The DTW3 model has a Gigabyte H370M DS3H motherboard, which is designed to support DDR4 RAM up to 64GB 2666MHz, not that you would need that much memory solely for gaming. But that makes me wonder why Walmart decided to add 32GB of DDR4 2400MHz RAM to this model. 32GB is fairly unnecessary, especially for this kind of build, but the motherboard itself is a sound choice considering the locked CPU. Maybe the ‘overpowered’ moniker is referring to the RAM, but this is one of those weird logic points for the DTW3. For a gaming PC, there are far better upgrades than going from 16GB to 32GB RAM.
The SSD is a 2.5-inch SATA instead of a M.2, which I assume is another cost-saving measure, considering the motherboard comes equipped with two M.2 slots. The SSD and HDD are also partitioned strangely, split up into five different drives with at least 465GB allocated to each. With an SSD and HDD combo, I’ve normally seen both of those as just two separate drives, maybe the HDD partitioned into two on occasion, but five? It’s weird and a throwback to the way some people used to do things before Windows XP. (Thankfully, Disk Management can wipe the extra partitions and grow the single HDD into a larger capacity that fills the whole drive.)
Now for the bad and the ugly.
The big faux pas is the chassis. There is one air vent and one fan to draw hot air out the back and a quarter-inch gap on the right side of the case to draw in cool air via three fans. But that gap isn't nearly large enough to draw in cool air, so hot air gets recirculated inside and rises to the top of the case—and oh wow, can the case get hot. You won’t burn yourself if you touch the top, but it’s enough to be concerned.
Playing the games we normally use for our in-game benchmarks made the case the hottest, of course, but playing something like World of Warcraft left the case reasonably cool. However, since the DTW3 is designed to handle more graphically intensive games, not having proper airflow seems like a major oversight, especially since the DTW3 is supposed to be Walmart’s high-end model of their gaming desktop series.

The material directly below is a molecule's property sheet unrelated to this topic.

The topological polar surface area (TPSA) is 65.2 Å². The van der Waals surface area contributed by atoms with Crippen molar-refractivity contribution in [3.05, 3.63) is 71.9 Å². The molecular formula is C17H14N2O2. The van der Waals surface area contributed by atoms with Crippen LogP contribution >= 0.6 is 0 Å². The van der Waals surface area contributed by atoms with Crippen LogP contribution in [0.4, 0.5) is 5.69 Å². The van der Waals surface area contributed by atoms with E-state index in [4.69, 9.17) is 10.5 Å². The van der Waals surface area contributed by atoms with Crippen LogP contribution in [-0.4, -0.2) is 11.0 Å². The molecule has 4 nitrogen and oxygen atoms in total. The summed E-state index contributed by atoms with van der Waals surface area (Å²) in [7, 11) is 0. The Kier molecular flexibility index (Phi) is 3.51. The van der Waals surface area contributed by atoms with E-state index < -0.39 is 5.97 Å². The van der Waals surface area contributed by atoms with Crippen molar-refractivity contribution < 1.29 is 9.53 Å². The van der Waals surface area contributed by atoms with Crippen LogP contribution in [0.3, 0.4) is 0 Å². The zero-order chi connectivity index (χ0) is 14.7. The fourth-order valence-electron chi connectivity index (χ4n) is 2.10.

Next is the PSU—it looks terrifying. Great Wall is a brand that not many are familiar with, myself included. This one is certified 80 Plus Gold however, which makes me feel less scared of it blowing up inside the case. Great Wall makes PSUs for many other brands, but it's missing the trust factor of Corsair or Seasonic and clearly loses points for styling, and probably other elements as well.
Skimping on the PSU is generally not something you want to do if you’re putting a significant amount of money toward a gaming PC, but I did not get any indication that the PSU was any less efficient. There are some reviews of the DTW2 and DTW1 models that mention the PSU isn’t gold rated (the lower end models apparently use Bronze PSUs), but this model gets an upgrade. I still wouldn't put a Great Wall PSU in my own build, though.
When the Overpowered DTW3 model was first announced, Walmart was asking a ridiculous $2,099. Currently, the price has dropped to $1,699, which is much more reasonable, but not enough to make up for the cheaper components. If you go the DIY route, you can put together an equivalent system for around $1,600, or you could pick a better case and PSU and still pay less (and maybe ditch the 32GB RAM).
In terms of performance, the DTW3 holds its own against other well-established prebuilt brands, but that’s really due to the choice of GPU and CPU. If you’re shopping around for a high-end gaming PC that takes all its components seriously, look elsewhere, or just build a rig yourself. You get what you pay for—but hey, at least our model was shipped with all the cables plugged in correctly.